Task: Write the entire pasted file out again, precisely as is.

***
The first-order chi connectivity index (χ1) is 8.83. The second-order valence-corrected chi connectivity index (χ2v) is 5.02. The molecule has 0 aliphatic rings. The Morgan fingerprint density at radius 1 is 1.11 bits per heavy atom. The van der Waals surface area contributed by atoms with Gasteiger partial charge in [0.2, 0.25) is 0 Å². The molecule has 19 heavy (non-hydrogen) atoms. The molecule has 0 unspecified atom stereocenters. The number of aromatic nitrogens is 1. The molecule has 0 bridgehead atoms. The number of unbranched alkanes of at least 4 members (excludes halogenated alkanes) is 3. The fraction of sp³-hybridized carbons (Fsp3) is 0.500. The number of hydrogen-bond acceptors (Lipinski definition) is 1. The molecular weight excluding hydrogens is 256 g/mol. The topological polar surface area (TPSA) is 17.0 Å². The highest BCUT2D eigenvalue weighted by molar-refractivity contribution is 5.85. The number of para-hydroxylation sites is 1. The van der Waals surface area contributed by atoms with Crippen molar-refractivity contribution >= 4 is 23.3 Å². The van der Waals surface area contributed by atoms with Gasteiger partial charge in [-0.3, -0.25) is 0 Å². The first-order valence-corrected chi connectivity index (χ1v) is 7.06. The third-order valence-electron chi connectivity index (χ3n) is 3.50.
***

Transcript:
The first-order chi connectivity index (χ1) is 8.83. The second-order valence-corrected chi connectivity index (χ2v) is 5.02. The molecule has 0 aliphatic rings. The Morgan fingerprint density at radius 1 is 1.11 bits per heavy atom. The van der Waals surface area contributed by atoms with Gasteiger partial charge in [0.2, 0.25) is 0 Å². The molecule has 19 heavy (non-hydrogen) atoms. The molecule has 0 unspecified atom stereocenters. The number of aromatic nitrogens is 1. The molecule has 0 bridgehead atoms. The number of unbranched alkanes of at least 4 members (excludes halogenated alkanes) is 3. The fraction of sp³-hybridized carbons (Fsp3) is 0.500. The number of hydrogen-bond acceptors (Lipinski definition) is 1. The molecular weight excluding hydrogens is 256 g/mol. The topological polar surface area (TPSA) is 17.0 Å². The highest BCUT2D eigenvalue weighted by molar-refractivity contribution is 5.85. The number of para-hydroxylation sites is 1. The van der Waals surface area contributed by atoms with Crippen molar-refractivity contribution >= 4 is 23.3 Å². The van der Waals surface area contributed by atoms with Gasteiger partial charge in [-0.3, -0.25) is 0 Å². The first-order valence-corrected chi connectivity index (χ1v) is 7.06. The third-order valence-electron chi connectivity index (χ3n) is 3.50.